Adrenaline is important drug in emergency situation, including CPA and anaphylaxis. An intramuscular injection of adrenaline (0.3- 0.5 mg) is recommended for the treatment of anaphylaxis, whereas the intravenous injection of adrenaline (1.0 mg) is recommended for the treatment of CPA . The administration of adrenaline is complicated in cases of CPA and anaphylaxis, because of the different doses and routes of administration. Most situations where the administration of adrenaline is required are medical emergencies, thus there is not enough time to check how it should be administered. Adrenaline is commonly used by emergency physicians; however, doctors who are not involved in emergency cases have almost no opportunities to use adrenaline. Reports detailing the evaluation of radiologists’ knowledge of anaphylaxis indicated that the possibility of an adrenaline overdose was 8-17% [9,10]. The knowledge of other doctors were insufficient. In fact, the frequency of adrenaline overdose-related complications in patients with anaphylaxis has been reported to be 2.4% (4/166) . As a result, adrenaline overdoses are not a rare event. In addition, the safety margin for the administration of adrenaline is narrow. There are reports of cases in which iatrogenic overdoses of adrenaline have caused critical complications, including: 1) pulmonary edema, 2) heart failure, 3) coronary artery spasm, 4) myocardial ischemia, 5) Takotsubo cardiomyopathy, 6) coronary artery dissection and 7) cardiac shock. To the authors’ knowledge, the present case represents the first report of an iatrogenic overdose of adrenaline inducing pulseless VT. Adrenaline overdoses occur with relatively high frequency and are associated with critical complications (the most critical being CPA). Thus, safety measures for preventing the misadministration of adrenaline should be established as soon as possible. First, medical practitioners should attend study meetings to address their lack of knowledge about adrenaline. They should confirm the correct protocols for the administration of adrenaline. Second, most emergency carts have adrenaline products (1 mg/ml) for CPA, but not anaphylaxis. An epinephrine autoinjector (EpiPen®) for anaphylaxis should be put into emergency carts. It is better if physicians have the choice between an adrenaline product for patients with CPA and an epinephrine autoinjector for patients with anaphylaxis.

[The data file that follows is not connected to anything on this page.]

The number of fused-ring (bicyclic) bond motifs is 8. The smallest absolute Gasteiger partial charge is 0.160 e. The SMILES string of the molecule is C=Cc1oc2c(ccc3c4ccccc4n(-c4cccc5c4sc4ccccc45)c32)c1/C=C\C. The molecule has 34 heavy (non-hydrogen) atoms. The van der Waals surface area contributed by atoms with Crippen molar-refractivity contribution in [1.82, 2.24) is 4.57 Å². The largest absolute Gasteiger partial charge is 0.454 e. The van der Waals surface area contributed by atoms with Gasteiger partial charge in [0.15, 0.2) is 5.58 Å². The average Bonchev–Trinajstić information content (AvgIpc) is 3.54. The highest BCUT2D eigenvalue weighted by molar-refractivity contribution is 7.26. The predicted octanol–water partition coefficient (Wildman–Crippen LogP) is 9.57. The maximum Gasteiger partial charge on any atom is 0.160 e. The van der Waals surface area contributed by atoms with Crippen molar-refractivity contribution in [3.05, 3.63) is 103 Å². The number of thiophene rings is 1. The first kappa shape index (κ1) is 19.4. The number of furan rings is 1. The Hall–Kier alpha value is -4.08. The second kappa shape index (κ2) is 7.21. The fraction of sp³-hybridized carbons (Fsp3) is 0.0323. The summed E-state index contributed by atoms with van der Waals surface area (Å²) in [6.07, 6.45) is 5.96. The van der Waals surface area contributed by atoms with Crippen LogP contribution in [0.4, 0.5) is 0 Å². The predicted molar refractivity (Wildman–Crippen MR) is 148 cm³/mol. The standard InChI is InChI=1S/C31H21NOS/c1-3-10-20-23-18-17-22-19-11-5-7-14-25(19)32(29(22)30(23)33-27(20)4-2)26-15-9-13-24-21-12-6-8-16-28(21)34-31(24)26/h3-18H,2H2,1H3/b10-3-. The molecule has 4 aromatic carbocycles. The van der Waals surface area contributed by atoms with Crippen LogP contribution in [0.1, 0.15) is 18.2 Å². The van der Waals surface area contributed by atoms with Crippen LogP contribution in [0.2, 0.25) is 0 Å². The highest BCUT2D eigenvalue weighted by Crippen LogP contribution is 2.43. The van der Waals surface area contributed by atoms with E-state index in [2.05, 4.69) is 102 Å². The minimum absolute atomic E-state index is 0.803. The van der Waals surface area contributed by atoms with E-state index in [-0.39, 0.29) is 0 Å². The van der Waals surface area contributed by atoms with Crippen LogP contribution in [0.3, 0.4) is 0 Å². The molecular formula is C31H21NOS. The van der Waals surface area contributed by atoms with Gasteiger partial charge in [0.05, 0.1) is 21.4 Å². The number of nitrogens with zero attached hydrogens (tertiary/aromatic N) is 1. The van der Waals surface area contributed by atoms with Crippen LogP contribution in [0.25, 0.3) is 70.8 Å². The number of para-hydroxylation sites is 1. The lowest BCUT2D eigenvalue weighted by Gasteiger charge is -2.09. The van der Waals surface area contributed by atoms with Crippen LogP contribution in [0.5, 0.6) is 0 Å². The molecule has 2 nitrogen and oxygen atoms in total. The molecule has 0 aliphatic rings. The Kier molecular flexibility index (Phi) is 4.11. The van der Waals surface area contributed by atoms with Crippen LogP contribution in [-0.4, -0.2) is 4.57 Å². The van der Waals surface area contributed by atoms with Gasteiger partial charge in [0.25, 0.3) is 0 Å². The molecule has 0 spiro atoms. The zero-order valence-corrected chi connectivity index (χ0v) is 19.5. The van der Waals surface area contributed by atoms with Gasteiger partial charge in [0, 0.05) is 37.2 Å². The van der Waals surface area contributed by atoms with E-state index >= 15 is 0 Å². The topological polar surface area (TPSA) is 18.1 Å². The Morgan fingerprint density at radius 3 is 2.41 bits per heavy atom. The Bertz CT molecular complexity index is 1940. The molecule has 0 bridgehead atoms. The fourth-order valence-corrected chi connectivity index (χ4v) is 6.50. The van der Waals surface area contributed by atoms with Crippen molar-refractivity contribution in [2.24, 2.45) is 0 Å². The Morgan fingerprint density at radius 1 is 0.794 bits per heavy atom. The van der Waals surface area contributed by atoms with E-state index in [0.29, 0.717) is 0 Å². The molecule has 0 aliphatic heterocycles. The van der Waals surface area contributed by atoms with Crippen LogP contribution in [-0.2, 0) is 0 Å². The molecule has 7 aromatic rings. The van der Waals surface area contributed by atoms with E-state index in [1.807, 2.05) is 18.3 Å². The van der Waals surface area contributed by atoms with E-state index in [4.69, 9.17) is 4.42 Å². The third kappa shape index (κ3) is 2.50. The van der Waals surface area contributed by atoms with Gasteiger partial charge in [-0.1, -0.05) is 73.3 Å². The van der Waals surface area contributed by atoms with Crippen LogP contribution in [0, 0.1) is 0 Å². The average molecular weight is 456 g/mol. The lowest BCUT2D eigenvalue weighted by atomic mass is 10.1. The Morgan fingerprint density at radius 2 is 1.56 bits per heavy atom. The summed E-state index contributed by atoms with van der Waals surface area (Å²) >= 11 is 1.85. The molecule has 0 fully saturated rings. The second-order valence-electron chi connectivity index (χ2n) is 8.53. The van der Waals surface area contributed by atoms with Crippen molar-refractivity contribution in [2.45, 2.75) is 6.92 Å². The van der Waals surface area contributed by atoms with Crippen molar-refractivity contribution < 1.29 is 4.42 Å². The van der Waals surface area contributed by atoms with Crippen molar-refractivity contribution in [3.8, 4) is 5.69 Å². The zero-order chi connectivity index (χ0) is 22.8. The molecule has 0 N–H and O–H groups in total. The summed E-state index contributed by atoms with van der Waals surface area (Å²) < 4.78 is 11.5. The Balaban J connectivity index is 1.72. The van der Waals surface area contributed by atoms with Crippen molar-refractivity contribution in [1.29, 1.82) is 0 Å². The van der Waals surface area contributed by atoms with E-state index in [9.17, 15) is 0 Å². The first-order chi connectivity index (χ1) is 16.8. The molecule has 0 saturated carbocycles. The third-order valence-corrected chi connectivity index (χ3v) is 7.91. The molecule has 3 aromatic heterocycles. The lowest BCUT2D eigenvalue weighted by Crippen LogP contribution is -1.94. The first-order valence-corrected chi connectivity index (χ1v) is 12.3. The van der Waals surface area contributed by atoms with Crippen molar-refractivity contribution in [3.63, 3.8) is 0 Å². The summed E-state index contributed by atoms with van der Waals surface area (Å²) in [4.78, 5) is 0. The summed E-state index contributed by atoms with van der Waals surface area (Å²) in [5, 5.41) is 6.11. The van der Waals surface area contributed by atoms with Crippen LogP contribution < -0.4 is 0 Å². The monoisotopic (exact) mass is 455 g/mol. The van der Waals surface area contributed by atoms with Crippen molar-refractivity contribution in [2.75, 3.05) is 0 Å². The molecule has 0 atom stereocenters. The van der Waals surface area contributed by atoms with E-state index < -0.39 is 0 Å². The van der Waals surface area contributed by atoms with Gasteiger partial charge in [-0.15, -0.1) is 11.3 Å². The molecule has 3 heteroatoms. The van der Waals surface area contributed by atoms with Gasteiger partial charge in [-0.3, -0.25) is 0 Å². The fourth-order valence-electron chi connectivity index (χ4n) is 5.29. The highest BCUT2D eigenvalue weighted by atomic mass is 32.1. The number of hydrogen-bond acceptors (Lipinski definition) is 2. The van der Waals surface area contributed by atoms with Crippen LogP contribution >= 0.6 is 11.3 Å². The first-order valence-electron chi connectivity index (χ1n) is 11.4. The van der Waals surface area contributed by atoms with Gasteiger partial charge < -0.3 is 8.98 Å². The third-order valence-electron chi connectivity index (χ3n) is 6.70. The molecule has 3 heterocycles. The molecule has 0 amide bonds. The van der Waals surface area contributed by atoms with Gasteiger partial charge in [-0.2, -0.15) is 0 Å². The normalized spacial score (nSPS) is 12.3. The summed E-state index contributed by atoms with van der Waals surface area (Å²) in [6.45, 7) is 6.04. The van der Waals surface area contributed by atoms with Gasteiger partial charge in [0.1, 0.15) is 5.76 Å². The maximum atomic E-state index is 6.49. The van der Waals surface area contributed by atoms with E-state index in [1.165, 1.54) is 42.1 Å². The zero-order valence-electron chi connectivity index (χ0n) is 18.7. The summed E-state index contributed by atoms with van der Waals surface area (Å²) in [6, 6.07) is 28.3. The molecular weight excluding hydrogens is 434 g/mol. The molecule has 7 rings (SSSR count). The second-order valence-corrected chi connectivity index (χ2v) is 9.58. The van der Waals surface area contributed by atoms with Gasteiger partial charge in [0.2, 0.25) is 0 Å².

We experienced a case in which an iatrogenic overdose of adrenaline caused pulseless VT. Safety measures for preventing the misadministration of adrenaline are required as soon as possible.